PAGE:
How to Manage a Temporary Business Closure

Articles

For a variety of reasons ranging from inability to get supplies, reduced demand for services or products, or limited access to their operations, a number of businesses are considering or are planning to shut down during the 2010 Winter Games. For employers, the question then arises: how to manage this temporary business closure without inadvertently triggering a termination and resulting severance liability?

Mandatory Vacation

One strategy for managing a temporary closure of a business is to require all employees to take vacation during the period of time the business is to be closed. Employers have the legal right to determine when an employee will take vacation, provided that the vacation is in periods of one or more weeks at a time1. Employees may request vacation in periods of less than one week but it is the responsibility of the employer to show that the shorter time was taken at the employee’s request. If an employer is considering placing all or some of their employees on vacation, it is best to provide as much advance notice as possible to avoid or minimize the chances employees will have already taken their vacation, or have purchased non-refundable travel and/or accommodation for alternate times.

If employees do not have enough accrued, paid vacation to treat the proposed business closure as paid vacation, employers may ‘advance’ their employees paid vacation that they have not yet accrued provided that they comply with Section 59 of the BC Employment Standards Act (the “Act“). That section prohibits an employer from later reducing an employee’s annual paid vacation or vacation pay because paid vacation was advanced, unless the employee requested that he or she be allowed to take vacation in advance. Such requests also have to be in writing. Thus, without written requests by employees, if an employer does provide more paid vacation to cover the business closure than the employee has yet accrued, an employer will not be able to take such extra vacation into account to reduce future vacation obligations to that employee.

Employers should also consider the possibility those employees who requested their employer advance them paid vacation, may resign or be terminated before they work long enough to have earned the paid vacation that the employer advanced. Section 21 (1) of the Act prohibits employers from making deductions from wages, other than statutory deductions, without the employee’s permission. Thus, at the time employers obtain the written requests from employees to advance them paid vacation, the request should also include a written agreement that in the event their employment is terminated before the advanced vacation is earned or accrued, that the employer is entitled to deduct the advanced vacation from final payments of wages.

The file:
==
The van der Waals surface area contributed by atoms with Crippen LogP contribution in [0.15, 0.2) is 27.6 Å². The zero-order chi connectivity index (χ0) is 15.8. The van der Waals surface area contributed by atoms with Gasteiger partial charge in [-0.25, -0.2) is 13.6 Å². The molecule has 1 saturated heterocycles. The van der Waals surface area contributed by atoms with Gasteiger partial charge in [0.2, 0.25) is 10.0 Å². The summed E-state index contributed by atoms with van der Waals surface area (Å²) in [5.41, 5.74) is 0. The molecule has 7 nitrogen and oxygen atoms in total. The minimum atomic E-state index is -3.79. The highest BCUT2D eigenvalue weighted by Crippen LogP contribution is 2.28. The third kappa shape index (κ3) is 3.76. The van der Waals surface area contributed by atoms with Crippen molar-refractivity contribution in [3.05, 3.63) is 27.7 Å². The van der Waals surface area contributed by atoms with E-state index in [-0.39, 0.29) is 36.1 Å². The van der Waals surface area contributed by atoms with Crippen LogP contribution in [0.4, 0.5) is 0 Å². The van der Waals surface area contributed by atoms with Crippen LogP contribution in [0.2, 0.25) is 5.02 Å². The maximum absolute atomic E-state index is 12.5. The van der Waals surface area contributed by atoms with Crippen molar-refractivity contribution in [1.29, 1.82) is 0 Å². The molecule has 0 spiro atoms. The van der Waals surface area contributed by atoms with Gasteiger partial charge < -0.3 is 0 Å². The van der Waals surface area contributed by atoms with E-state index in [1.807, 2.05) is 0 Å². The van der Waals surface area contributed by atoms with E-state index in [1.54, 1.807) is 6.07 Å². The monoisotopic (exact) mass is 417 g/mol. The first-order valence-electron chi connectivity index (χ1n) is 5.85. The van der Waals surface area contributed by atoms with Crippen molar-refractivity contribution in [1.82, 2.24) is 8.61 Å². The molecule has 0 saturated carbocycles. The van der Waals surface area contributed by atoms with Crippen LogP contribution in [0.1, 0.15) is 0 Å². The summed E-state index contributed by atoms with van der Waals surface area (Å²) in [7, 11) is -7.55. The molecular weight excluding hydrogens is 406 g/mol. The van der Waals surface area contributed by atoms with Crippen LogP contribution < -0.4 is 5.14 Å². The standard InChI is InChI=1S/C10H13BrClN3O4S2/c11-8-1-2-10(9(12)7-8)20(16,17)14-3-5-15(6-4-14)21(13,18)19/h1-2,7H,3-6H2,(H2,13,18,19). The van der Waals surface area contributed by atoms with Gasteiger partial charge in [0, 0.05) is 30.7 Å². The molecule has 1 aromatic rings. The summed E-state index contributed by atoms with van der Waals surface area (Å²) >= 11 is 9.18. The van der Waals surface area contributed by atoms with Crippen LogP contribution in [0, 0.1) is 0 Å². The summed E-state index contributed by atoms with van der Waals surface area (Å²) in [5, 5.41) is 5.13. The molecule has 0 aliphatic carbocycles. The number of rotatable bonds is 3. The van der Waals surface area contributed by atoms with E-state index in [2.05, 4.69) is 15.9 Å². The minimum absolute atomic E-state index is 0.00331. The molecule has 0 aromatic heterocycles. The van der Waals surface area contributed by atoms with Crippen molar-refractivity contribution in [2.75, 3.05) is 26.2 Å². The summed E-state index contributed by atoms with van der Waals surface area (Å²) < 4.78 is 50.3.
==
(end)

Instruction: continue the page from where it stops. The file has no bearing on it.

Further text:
Temporary Layoffs

Employers may not require their employees to take unpaid time off, or temporarily lay off their employees without the employees’ consent, or unless the employer has an employment agreement or collective agreement that allows them to temporarily lay off employees. Thus any unilateral decisions by an employer to schedule unpaid time off during the Winter Olympics will be considered a constructive dismissal.

Some employers mistakenly believe that the Act authorizes employers to temporarily lay off their employees, because “temporary layoff” is one of the exceptions to Section 63 requirements for notice or pay in lieu of notice of termination. “Temporary layoff” is defined as up to 13 weeks in any period of 20 consecutive weeks. This error was recently the subject of a BC Supreme Court decision, Besse v. Dr. A. S. Matchner Inc. [2009] BCSC 131. In the Besse case the employer erroneously assumed it could temporarily layoff some of its employees and the layoff would not be considered a termination requiring it to give notice or pay in lieu of notice to the employee. When one of the employees laid off sued the employer for wrongful dismissal, the court held that in the absence of a contractual provision permitting temporary layoff, the imposition of a temporary layoff constituted a fundamental breach of the employment contract, which the employee was entitled to treat as a constructive dismissal, making the employer liable for damages for wrongful dismissal.

Thus any decision to place employees on unpaid time off for all or part of any planned business closures must be agreed to by the employee. Because the employer has onus for proving the employee consented to a temporary layoff, employers are advised to get such agreements confirmed in writing.

This article is intended to inform businesses on employer’s rights and legal obligations related to planning a temporary closure of business operations for the Winter Olympics in Vancouver in February 2010. With this information, employers can consider what approach might work for the business and their employees.

  1. Section 57 (3) of the BC Employment Standards Act has been interpreted to prohibit an employer from requiring an employee to take vacation in periods of less than one week.